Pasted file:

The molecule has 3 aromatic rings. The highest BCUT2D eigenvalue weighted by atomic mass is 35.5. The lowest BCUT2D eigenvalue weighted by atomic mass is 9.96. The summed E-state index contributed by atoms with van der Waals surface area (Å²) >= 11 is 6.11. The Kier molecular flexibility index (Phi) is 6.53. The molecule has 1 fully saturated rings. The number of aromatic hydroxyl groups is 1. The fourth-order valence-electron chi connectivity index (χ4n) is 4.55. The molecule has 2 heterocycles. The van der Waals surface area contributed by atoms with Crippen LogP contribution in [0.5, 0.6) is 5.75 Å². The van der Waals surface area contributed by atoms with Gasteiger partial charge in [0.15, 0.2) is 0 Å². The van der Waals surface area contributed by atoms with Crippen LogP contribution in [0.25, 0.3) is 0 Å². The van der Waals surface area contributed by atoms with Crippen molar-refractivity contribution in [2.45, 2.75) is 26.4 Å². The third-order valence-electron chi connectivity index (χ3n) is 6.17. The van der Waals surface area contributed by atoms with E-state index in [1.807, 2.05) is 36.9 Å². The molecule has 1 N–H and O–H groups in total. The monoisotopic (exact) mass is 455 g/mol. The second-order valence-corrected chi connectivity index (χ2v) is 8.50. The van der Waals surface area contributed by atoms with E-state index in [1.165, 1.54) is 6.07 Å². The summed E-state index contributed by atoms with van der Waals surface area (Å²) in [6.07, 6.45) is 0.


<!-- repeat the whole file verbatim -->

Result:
The molecule has 3 aromatic rings. The highest BCUT2D eigenvalue weighted by atomic mass is 35.5. The lowest BCUT2D eigenvalue weighted by atomic mass is 9.96. The summed E-state index contributed by atoms with van der Waals surface area (Å²) >= 11 is 6.11. The Kier molecular flexibility index (Phi) is 6.53. The molecule has 1 fully saturated rings. The number of aromatic hydroxyl groups is 1. The fourth-order valence-electron chi connectivity index (χ4n) is 4.55. The molecule has 2 heterocycles. The van der Waals surface area contributed by atoms with Crippen LogP contribution in [0.5, 0.6) is 5.75 Å². The van der Waals surface area contributed by atoms with Gasteiger partial charge in [0.15, 0.2) is 0 Å². The van der Waals surface area contributed by atoms with Crippen LogP contribution in [0.25, 0.3) is 0 Å². The van der Waals surface area contributed by atoms with Crippen molar-refractivity contribution in [2.45, 2.75) is 26.4 Å². The third-order valence-electron chi connectivity index (χ3n) is 6.17. The van der Waals surface area contributed by atoms with E-state index in [1.807, 2.05) is 36.9 Å². The molecule has 1 N–H and O–H groups in total. The monoisotopic (exact) mass is 455 g/mol. The second-order valence-corrected chi connectivity index (χ2v) is 8.50. The van der Waals surface area contributed by atoms with E-state index in [1.165, 1.54) is 6.07 Å². The summed E-state index contributed by atoms with van der Waals surface area (Å²) in [6.07, 6.45) is 0.